England (Commonwealth Union) – The identification of the unique properties from how cancer cells differ from healthy cells is crucial for the development of new treatment in medical biotechnology. The unique behavior, chemicals and proteins of cancer cells have been explored in personalized medicine. Bioelectric features have recently become a key area of focus for researchers in the recent past.
A new study has discovered variable voltages in the membranes of breast cancer cells, shedding light on how they grow and spread. The research, led by Imperial College London and The Institute of Cancer Research, London, may give better knowledge on ways cancer cells ‘decide’ when to multiply and locations in the body they spread.
Cancerous cells undergo a series of bioelectric alterations, such as their cell membrane, increasing positive charge compared to healthy cell membranes.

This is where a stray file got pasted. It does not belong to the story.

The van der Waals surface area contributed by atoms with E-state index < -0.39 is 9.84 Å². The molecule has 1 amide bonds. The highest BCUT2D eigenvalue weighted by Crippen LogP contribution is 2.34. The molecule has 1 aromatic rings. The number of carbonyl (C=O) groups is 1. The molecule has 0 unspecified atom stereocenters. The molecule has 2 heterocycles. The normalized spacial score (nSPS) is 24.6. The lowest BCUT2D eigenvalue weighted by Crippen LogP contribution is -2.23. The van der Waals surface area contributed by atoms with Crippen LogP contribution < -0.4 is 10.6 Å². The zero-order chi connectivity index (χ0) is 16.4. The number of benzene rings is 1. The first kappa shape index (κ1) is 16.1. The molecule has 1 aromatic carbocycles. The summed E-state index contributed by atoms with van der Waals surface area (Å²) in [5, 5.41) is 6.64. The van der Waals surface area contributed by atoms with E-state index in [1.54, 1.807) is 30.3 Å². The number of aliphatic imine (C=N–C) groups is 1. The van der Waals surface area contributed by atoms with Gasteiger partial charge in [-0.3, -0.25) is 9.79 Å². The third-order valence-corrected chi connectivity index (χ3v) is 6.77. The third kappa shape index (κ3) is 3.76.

The research published in Communications Biology, saw that as well as the membrane voltage being greater than in healthy cells, it also changes over time, with breast cancer cells acting like neurons. Researchers demonstrated an electrical communications network between cancer cells that may in future, be an area of interest for disruption, in forming potential new treatments.
“When healthy cells become cancerous, the changes they undergo can help them to grow and spread. We know, for example, that certain genes that control cell multiplication can switch off, causing uncontrolled cell growth,” said Co-lead author Dr Amanda Foust, from Imperial’s Department of Bioengineering, further saying that they do not know the reason voltage of membranes fluctuates in cancer cells but the finding and technology of the partnership between engineers and biologists paves the way for further studies to learn cancer signaling networks and growth.
Researchers are currently attempting to identify and unpick the potential associations between cell membrane voltage and the behavior of cancer cells, exploring if it’s possible to cut them.